I thought Billy was the coolest growing up, and wore out my Rebel Yell cassette fairly quickly given its permanent place in my stereo. Like several on this list, he was a devotee of Presley and Morrison. Creating a unique fusion of punk and new-wave (with help from excellent guitarist Steve Stevens), his voice gave his songs the perfect mix of menace and charm . His album released a few years back ‘Devil’s Playground’ was unfairly ignored, give it a listen.
17. Chris Isaak
[amazon_image id=”B004THWH9M” link=”true” target=”_blank” size=”medium” ]Best of Chris Isaak[/amazon_image]
Chris Isaak brought back the 1950’s vibe in a big way in the early 90’s. With a strong Orbison influence, he made some great atmospheric torch songs which still hold up to this day.
16. Matthew Bellamy
[amazon_image id=”B002O1TMI4″ link=”true” target=”_blank” size=”medium” ]The Resistance[/amazon_image]
While I had to axe Thom Yorke from this list due to his inclusion in Rolling Stone ‘s top 100 singers, Bellamy is an obvious beneficiary of his vocal style, but mixed in with a touch of Freddie Mercury. His amazing range and delivery helps separate Muse from many of their less rocking contemporaries.
15. Frank Black
[amazon_image id=”B00008YJHC” link=”true” target=”_blank” size=”medium” ]Bossanova[/amazon_image]
While Black doesn’t have great vocal chops in the classical sense, his ability to yell with a mix of derangement and bewilderment has helped make the Pixies one of the most original (and influential) post-punk bands of all time. To get a sense of his manic ability, listen to ‘Rock Music‘ from their underrated album ‘Bossanova’.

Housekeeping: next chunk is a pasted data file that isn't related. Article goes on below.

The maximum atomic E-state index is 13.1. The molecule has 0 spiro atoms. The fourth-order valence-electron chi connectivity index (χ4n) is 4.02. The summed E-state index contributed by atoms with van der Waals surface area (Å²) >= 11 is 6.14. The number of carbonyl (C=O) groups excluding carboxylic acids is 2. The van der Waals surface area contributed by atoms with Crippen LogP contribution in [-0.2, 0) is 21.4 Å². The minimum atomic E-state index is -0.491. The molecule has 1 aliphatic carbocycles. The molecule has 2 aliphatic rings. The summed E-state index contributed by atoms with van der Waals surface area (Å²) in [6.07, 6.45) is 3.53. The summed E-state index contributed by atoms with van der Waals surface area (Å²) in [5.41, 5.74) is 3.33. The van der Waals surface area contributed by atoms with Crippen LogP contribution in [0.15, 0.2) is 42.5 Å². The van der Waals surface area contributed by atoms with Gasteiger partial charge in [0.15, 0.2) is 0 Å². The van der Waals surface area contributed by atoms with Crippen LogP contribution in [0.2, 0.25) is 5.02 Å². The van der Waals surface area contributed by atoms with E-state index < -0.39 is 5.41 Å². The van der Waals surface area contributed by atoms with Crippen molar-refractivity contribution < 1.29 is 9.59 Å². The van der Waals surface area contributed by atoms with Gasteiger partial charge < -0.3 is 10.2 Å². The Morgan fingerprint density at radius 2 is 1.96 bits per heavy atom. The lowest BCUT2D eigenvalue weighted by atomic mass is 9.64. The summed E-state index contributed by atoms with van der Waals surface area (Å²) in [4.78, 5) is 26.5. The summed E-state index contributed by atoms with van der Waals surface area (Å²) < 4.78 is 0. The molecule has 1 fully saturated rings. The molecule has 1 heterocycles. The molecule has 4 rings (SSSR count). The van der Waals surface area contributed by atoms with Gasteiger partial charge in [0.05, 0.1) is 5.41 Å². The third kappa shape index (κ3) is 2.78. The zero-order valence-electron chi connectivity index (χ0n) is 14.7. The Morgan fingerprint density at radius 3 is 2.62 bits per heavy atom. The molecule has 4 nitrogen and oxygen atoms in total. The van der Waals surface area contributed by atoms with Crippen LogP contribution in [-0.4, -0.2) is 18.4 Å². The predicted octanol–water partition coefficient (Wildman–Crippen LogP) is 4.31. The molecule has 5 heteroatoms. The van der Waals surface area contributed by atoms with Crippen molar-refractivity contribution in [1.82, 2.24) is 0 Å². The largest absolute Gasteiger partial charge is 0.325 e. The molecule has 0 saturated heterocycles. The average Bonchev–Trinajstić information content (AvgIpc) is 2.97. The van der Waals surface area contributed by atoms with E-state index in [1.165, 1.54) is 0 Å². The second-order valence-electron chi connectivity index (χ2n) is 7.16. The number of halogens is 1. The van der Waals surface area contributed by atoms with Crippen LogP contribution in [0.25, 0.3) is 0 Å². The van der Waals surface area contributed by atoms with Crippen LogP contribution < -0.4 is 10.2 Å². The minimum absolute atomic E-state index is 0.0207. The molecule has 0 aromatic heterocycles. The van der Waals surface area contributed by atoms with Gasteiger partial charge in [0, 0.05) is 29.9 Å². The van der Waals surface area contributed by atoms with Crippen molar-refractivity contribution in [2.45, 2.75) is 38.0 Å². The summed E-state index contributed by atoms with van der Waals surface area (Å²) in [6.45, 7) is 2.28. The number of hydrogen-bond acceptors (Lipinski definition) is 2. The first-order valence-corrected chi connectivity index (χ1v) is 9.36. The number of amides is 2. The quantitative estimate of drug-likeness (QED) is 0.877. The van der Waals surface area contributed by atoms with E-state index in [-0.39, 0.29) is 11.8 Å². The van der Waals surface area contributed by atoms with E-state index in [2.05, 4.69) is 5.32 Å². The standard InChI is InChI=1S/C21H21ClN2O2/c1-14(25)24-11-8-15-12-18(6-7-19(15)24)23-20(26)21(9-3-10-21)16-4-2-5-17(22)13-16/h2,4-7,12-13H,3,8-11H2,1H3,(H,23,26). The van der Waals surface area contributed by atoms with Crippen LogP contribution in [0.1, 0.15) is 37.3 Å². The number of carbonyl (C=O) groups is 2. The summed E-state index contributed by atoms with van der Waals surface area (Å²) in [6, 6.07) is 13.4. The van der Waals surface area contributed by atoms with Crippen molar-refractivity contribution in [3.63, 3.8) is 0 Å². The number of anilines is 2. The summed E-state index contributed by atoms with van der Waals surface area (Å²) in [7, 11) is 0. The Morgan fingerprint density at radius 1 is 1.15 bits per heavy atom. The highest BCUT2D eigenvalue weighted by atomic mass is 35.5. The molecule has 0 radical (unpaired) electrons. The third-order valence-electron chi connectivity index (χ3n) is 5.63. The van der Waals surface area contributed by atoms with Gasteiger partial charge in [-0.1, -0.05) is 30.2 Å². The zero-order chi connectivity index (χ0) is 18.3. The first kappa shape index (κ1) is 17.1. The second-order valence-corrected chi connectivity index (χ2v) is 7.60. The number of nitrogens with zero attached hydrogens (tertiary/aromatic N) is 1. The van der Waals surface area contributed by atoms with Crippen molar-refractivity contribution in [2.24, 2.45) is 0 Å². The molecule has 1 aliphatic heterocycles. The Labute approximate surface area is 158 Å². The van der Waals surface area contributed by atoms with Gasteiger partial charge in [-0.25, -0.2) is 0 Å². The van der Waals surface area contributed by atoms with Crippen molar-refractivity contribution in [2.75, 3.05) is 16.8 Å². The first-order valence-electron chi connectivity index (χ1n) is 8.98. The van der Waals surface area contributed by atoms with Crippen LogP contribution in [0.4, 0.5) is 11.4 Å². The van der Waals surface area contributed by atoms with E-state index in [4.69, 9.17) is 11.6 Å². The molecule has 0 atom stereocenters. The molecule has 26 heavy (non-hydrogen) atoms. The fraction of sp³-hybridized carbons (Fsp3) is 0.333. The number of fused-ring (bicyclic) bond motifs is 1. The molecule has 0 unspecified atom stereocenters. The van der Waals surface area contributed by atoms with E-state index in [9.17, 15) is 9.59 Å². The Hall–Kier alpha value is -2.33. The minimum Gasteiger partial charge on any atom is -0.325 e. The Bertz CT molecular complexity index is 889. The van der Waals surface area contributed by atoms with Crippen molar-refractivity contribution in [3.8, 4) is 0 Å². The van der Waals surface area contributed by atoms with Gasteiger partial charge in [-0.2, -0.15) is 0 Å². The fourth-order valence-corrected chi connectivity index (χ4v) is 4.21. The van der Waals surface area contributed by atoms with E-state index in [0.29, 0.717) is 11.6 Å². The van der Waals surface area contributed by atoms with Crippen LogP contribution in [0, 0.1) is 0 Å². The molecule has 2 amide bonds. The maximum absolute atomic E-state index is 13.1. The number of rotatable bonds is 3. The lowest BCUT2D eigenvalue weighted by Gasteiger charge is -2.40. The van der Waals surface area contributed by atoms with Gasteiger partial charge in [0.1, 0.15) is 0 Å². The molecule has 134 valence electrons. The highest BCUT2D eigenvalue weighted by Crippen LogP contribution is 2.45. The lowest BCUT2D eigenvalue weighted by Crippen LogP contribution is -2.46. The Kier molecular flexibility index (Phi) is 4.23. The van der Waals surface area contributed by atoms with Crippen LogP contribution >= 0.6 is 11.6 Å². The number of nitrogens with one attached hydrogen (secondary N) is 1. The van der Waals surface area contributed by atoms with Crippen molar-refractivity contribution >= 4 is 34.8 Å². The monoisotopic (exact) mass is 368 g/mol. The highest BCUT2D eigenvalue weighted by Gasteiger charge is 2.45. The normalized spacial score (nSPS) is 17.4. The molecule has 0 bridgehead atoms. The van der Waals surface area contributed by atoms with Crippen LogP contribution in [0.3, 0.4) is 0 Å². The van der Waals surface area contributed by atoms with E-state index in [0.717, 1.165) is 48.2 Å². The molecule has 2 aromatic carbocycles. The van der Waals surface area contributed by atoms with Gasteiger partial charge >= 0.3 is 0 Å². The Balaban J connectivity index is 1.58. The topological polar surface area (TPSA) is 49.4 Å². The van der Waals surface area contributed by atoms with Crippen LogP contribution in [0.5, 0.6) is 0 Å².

14. Robert Smith
[amazon_image id=”B000002H70″ link=”true” target=”_blank” size=”medium” ]Disintegration[/amazon_image]
13. Scott Weiland
[amazon_image id=”B000002IU3″ link=”true” target=”_blank” size=”medium” ]Core[/amazon_image]
Stone Temple Pilots may have become huge rock stars, but they were critically panned. Accused of stealing bits from all the grunge heavyweights, Weiland in particular was singled out for plagiarism, due to his constantly shifting vocal style, which would sound like a little Cobain here, and a little Eddie Vedder there (his Vedder style eye rolling in the ‘Plush’ video didn’t help matters). In the end it’s irrelevant, because it was the songs that made STP, and they still hold up. And Weiland’s mimicry turned out to be an asset. Few vocalists can change their style around so completely (in the end Bowie remains his biggest influence), which gives their body of work more diversity than it otherwise could lay claim too. Sadly, this guy is his own worst enemy, causing both STP & Velvet Revolver to crash and burn. But his pipes are solid.
12. Beth Gibbons
[amazon_image id=”B000001FI7″ link=”true” target=”_blank” size=”medium” ]Dummy[/amazon_image]
Portishead are an amazing band. Along with Massive Attack, they spearheaded the trip-hop genre, giving it shades of James Bond score-ish glamour mixed with a dismal, bleak worldview. And what drives it all home is Gibbon’s delivery. This woman sounds tortured. Vulnerable and seductive, broken yet still standing, she has an amazing presence. Thankfully this group is still going at it, even if their output is maddeningly slow. My favorite track? ‘Wandering Star‘. It still sounds perfect.
11. Marc Bolan
[amazon_image id=”B000069V25″ link=”true” target=”_blank” size=”medium” ]20th Century Boy: The Ultimate Collection[/amazon_image]
T Rex would have had a larger rock presence if not for the untimely death of lead singer/songwriter Marc Bolan. A friendly rival of David Bowie, his charming, whimsical delivery peppered with lyrics of mysticism and tongue in cheek wordplay, gave his music a free-spirited feel that few others could capture. Influencing everyone from Bono to Axl Rose, Bolan’s vocals are infectious (and he had great guitar chops too). It’s one of many reasons ‘20th Century Boy‘ remains badass to this day.
Well that’s it for this installment. Now check out the Top 10! And then you can weigh in with your own top 40.